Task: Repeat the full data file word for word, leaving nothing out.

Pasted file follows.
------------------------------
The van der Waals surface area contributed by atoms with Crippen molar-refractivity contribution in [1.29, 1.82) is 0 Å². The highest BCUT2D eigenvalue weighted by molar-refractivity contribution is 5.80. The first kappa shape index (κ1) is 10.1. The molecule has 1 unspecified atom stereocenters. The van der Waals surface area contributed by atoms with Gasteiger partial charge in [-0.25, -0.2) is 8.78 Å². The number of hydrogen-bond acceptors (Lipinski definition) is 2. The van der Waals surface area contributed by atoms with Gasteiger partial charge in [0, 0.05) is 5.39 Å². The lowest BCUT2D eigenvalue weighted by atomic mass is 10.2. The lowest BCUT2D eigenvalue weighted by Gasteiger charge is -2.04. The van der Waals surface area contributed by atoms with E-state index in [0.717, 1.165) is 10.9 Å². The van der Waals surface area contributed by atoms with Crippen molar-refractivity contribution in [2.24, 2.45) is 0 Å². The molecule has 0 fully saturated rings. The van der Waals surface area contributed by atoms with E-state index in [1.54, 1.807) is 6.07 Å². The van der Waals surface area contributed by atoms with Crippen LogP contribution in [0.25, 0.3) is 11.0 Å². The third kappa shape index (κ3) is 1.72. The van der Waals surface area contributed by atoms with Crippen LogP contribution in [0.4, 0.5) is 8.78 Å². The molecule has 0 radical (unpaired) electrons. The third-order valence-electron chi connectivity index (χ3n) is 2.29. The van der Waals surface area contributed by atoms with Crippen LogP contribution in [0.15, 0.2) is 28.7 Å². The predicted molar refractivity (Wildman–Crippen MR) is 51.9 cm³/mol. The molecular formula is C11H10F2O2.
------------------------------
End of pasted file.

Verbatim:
The van der Waals surface area contributed by atoms with Crippen molar-refractivity contribution in [1.29, 1.82) is 0 Å². The highest BCUT2D eigenvalue weighted by molar-refractivity contribution is 5.80. The first kappa shape index (κ1) is 10.1. The molecule has 1 unspecified atom stereocenters. The van der Waals surface area contributed by atoms with Gasteiger partial charge in [-0.25, -0.2) is 8.78 Å². The number of hydrogen-bond acceptors (Lipinski definition) is 2. The van der Waals surface area contributed by atoms with Gasteiger partial charge in [0, 0.05) is 5.39 Å². The lowest BCUT2D eigenvalue weighted by atomic mass is 10.2. The lowest BCUT2D eigenvalue weighted by Gasteiger charge is -2.04. The van der Waals surface area contributed by atoms with E-state index in [0.717, 1.165) is 10.9 Å². The van der Waals surface area contributed by atoms with Crippen molar-refractivity contribution in [2.24, 2.45) is 0 Å². The molecule has 0 fully saturated rings. The van der Waals surface area contributed by atoms with E-state index in [1.54, 1.807) is 6.07 Å². The van der Waals surface area contributed by atoms with Crippen LogP contribution in [0.25, 0.3) is 11.0 Å². The third kappa shape index (κ3) is 1.72. The van der Waals surface area contributed by atoms with Crippen LogP contribution in [0.4, 0.5) is 8.78 Å². The molecule has 0 radical (unpaired) electrons. The third-order valence-electron chi connectivity index (χ3n) is 2.29. The van der Waals surface area contributed by atoms with Crippen LogP contribution in [0.15, 0.2) is 28.7 Å². The predicted molar refractivity (Wildman–Crippen MR) is 51.9 cm³/mol. The molecular formula is C11H10F2O2.